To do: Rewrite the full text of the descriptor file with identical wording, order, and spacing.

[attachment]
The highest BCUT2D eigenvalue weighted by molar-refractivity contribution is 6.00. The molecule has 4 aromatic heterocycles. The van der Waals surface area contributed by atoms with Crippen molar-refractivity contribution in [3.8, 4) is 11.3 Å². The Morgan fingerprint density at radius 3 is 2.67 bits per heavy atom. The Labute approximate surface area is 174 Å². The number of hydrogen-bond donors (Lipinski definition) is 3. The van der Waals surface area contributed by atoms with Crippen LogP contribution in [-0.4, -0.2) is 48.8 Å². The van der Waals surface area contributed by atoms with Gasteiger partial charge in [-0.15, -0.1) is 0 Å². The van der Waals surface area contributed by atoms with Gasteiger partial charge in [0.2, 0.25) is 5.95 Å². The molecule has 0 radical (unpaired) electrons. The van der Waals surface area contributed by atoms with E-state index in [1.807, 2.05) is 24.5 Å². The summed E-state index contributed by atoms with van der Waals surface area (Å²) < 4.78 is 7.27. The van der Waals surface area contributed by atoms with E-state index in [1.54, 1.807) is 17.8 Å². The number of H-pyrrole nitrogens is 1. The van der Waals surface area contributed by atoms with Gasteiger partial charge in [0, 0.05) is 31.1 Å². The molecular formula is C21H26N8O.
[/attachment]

The highest BCUT2D eigenvalue weighted by molar-refractivity contribution is 6.00. The molecule has 4 aromatic heterocycles. The van der Waals surface area contributed by atoms with Crippen molar-refractivity contribution in [3.8, 4) is 11.3 Å². The Morgan fingerprint density at radius 3 is 2.67 bits per heavy atom. The Labute approximate surface area is 174 Å². The number of hydrogen-bond donors (Lipinski definition) is 3. The van der Waals surface area contributed by atoms with Crippen LogP contribution in [-0.4, -0.2) is 48.8 Å². The van der Waals surface area contributed by atoms with Gasteiger partial charge in [-0.15, -0.1) is 0 Å². The van der Waals surface area contributed by atoms with Gasteiger partial charge in [0.2, 0.25) is 5.95 Å². The molecule has 0 radical (unpaired) electrons. The van der Waals surface area contributed by atoms with E-state index in [1.807, 2.05) is 24.5 Å². The summed E-state index contributed by atoms with van der Waals surface area (Å²) < 4.78 is 7.27. The van der Waals surface area contributed by atoms with E-state index in [1.54, 1.807) is 17.8 Å². The number of H-pyrrole nitrogens is 1. The van der Waals surface area contributed by atoms with Gasteiger partial charge in [0, 0.05) is 31.1 Å². The molecular formula is C21H26N8O.